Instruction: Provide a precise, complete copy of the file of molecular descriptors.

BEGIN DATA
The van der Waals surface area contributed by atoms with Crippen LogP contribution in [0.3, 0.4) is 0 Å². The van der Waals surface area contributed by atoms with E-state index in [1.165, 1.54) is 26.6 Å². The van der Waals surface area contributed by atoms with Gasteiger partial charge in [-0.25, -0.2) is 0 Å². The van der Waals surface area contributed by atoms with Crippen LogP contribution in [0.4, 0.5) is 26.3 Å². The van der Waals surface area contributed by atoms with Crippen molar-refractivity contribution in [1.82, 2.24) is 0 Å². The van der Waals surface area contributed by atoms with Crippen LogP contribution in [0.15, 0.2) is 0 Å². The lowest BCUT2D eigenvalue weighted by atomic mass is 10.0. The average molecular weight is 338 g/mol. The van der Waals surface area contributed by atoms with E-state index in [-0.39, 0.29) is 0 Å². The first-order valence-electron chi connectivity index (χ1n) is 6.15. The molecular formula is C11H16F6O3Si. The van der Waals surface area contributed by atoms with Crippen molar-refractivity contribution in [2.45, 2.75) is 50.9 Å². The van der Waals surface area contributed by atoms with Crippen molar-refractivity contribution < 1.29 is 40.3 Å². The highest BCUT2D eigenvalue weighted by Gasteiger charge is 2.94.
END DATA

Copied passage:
The van der Waals surface area contributed by atoms with Crippen LogP contribution in [0.3, 0.4) is 0 Å². The van der Waals surface area contributed by atoms with E-state index in [1.165, 1.54) is 26.6 Å². The van der Waals surface area contributed by atoms with Gasteiger partial charge in [-0.25, -0.2) is 0 Å². The van der Waals surface area contributed by atoms with Crippen LogP contribution in [0.4, 0.5) is 26.3 Å². The van der Waals surface area contributed by atoms with Crippen molar-refractivity contribution in [1.82, 2.24) is 0 Å². The van der Waals surface area contributed by atoms with Crippen LogP contribution in [0.15, 0.2) is 0 Å². The lowest BCUT2D eigenvalue weighted by atomic mass is 10.0. The average molecular weight is 338 g/mol. The van der Waals surface area contributed by atoms with E-state index in [-0.39, 0.29) is 0 Å². The first-order valence-electron chi connectivity index (χ1n) is 6.15. The molecular formula is C11H16F6O3Si. The van der Waals surface area contributed by atoms with Crippen molar-refractivity contribution in [2.45, 2.75) is 50.9 Å². The van der Waals surface area contributed by atoms with Crippen molar-refractivity contribution < 1.29 is 40.3 Å². The highest BCUT2D eigenvalue weighted by Gasteiger charge is 2.94.